Sofia was seven and Virginia was five (Mark was only three months) when we moved to New York City.  Maybe it was the move to a big new place, but the girls seemed untethered and antsy, and they were becoming more disrespectful and wild in their play.  What’s more, I was feeling overwhelmed with cleaning and laundry (done down the hall with handfuls of quarters), and in the mornings before school, I felt like a barking gym teacher in need of a whistle.

I began making the girls responsible for getting themselves ready for school (with checklists, timers, and rewards and consequences).  Then I gave them everyday tasks that would help with rush hours:  before going to school, they alternated tidying up their shared bedroom or the living room; in the evening, they took turns setting the table, playing with the baby, and sweeping after dinner.

Cleaning wheels for taking turns on family household chores

Once those helper assignments were established and people seemed happy (and very capable), we began sharing the cleaning tasks on the weekend.  I taught them how to clean the toilet, to dust, and vacuum.  I no longer felt like Cinderella, and at least to my eyes, they looked less like the spoiled sisters.  We were like partners, and the kids became responsible for themselves, but also for their apartment and their siblings.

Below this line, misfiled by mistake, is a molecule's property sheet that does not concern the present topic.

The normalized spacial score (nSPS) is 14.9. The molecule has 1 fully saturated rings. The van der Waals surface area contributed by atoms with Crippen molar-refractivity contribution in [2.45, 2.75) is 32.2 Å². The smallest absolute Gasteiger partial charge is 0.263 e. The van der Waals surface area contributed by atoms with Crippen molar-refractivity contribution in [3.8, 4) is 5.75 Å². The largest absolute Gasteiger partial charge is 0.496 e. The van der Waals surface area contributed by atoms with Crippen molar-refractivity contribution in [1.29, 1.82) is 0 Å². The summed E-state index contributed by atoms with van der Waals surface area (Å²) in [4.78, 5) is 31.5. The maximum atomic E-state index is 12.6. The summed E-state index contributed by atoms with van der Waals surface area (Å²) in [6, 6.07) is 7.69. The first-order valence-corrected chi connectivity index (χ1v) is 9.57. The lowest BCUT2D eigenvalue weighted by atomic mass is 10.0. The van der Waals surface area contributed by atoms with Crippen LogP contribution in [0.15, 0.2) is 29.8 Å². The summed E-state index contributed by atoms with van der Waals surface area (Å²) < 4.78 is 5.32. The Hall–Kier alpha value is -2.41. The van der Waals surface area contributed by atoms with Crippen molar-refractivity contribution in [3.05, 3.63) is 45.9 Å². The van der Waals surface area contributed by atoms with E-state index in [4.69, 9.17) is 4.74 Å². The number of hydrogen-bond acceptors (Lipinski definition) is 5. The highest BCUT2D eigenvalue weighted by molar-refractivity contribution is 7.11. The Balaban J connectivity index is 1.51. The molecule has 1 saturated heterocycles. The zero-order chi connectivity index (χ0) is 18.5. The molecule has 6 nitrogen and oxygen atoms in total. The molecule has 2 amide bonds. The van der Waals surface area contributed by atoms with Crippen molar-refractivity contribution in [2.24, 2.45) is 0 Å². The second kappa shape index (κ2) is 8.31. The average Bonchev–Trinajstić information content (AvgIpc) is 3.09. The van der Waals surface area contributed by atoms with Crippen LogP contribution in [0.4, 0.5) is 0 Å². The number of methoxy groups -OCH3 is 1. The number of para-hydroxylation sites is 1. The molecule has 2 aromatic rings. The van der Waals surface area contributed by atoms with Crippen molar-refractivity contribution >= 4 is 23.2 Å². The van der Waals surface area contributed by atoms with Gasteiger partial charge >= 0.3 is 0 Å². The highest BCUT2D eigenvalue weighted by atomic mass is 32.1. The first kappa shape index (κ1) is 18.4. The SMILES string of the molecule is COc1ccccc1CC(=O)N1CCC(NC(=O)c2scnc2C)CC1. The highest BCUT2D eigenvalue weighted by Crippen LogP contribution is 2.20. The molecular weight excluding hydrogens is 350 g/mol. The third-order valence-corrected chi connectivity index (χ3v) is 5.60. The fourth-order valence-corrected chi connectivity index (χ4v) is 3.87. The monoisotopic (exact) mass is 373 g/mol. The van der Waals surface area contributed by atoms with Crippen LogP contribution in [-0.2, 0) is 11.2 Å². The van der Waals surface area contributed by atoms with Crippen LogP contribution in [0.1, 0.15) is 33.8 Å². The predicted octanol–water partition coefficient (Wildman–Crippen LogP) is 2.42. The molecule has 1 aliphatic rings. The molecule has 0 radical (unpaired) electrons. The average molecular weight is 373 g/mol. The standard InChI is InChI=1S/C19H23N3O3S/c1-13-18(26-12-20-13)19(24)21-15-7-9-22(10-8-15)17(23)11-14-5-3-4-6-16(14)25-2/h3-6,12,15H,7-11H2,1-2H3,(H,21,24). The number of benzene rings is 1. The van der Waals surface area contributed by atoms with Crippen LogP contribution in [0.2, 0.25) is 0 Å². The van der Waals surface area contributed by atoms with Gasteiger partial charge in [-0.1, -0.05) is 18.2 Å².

Where We Are Now


No, my kids don’t paint our house, but they loved helping me test paint colors. (Next week, we’re going to have a pink house!)

When Enrico insisted on professional cleaning help (at least while Diana is a little baby), I resisted because I knew that working together was good for us.  But since I wasn’t sure how my recovery would be, I conceded.  The girls now help us with childcare by giving the boys a bath and putting them to bed some nights.  With a big house there is always stuff to do, so they can  choose from tasks in the garden (pruning bushes, weeding, and raking leaves) or in the house (like organizing closets and cleaning inside cabinets and drawers).

And they still alternate setting the table before dinner and vacuuming after. On the odd day, Sunday, I ask Mark and Luke to help.  Mark, who is five, will whine and make excuses until Luke, three, says he wants to do it, and then they start fighting over who gets to do it.